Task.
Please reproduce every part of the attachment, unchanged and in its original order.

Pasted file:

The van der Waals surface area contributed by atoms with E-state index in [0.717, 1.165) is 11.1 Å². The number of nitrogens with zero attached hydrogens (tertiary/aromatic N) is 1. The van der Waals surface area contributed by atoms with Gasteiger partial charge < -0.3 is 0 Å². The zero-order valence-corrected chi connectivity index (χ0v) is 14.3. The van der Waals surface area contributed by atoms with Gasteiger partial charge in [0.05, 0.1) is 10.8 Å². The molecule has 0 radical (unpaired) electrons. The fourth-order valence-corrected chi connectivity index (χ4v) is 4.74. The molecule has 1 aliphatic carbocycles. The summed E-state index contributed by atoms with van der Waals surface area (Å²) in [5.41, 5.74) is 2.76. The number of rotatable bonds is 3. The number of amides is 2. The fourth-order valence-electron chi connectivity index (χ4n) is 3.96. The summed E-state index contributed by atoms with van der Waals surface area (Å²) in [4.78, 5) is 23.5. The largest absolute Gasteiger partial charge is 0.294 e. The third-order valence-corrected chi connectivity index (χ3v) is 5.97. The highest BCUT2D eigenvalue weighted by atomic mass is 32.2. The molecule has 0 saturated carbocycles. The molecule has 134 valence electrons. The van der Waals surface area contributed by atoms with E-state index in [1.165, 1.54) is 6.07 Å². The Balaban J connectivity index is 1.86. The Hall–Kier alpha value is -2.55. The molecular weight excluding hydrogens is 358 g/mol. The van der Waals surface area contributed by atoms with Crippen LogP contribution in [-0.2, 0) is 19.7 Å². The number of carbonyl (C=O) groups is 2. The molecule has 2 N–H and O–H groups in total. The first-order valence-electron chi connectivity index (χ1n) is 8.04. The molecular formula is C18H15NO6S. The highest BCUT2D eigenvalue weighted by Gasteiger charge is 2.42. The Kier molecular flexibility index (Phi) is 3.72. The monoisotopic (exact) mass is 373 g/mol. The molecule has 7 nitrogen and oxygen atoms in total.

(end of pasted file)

The van der Waals surface area contributed by atoms with E-state index in [0.717, 1.165) is 11.1 Å². The number of nitrogens with zero attached hydrogens (tertiary/aromatic N) is 1. The van der Waals surface area contributed by atoms with Gasteiger partial charge < -0.3 is 0 Å². The zero-order valence-corrected chi connectivity index (χ0v) is 14.3. The van der Waals surface area contributed by atoms with Gasteiger partial charge in [0.05, 0.1) is 10.8 Å². The molecule has 0 radical (unpaired) electrons. The fourth-order valence-corrected chi connectivity index (χ4v) is 4.74. The molecule has 1 aliphatic carbocycles. The summed E-state index contributed by atoms with van der Waals surface area (Å²) in [5.41, 5.74) is 2.76. The number of rotatable bonds is 3. The number of amides is 2. The fourth-order valence-electron chi connectivity index (χ4n) is 3.96. The summed E-state index contributed by atoms with van der Waals surface area (Å²) in [4.78, 5) is 23.5. The largest absolute Gasteiger partial charge is 0.294 e. The third-order valence-corrected chi connectivity index (χ3v) is 5.97. The highest BCUT2D eigenvalue weighted by atomic mass is 32.2. The molecule has 0 saturated carbocycles. The molecule has 134 valence electrons. The van der Waals surface area contributed by atoms with E-state index in [1.165, 1.54) is 6.07 Å². The Balaban J connectivity index is 1.86. The Hall–Kier alpha value is -2.55. The molecular weight excluding hydrogens is 358 g/mol. The van der Waals surface area contributed by atoms with Crippen LogP contribution in [-0.2, 0) is 19.7 Å². The number of carbonyl (C=O) groups is 2. The molecule has 2 N–H and O–H groups in total. The first-order valence-electron chi connectivity index (χ1n) is 8.04. The molecular formula is C18H15NO6S. The highest BCUT2D eigenvalue weighted by Gasteiger charge is 2.42. The Kier molecular flexibility index (Phi) is 3.72. The monoisotopic (exact) mass is 373 g/mol. The molecule has 7 nitrogen and oxygen atoms in total.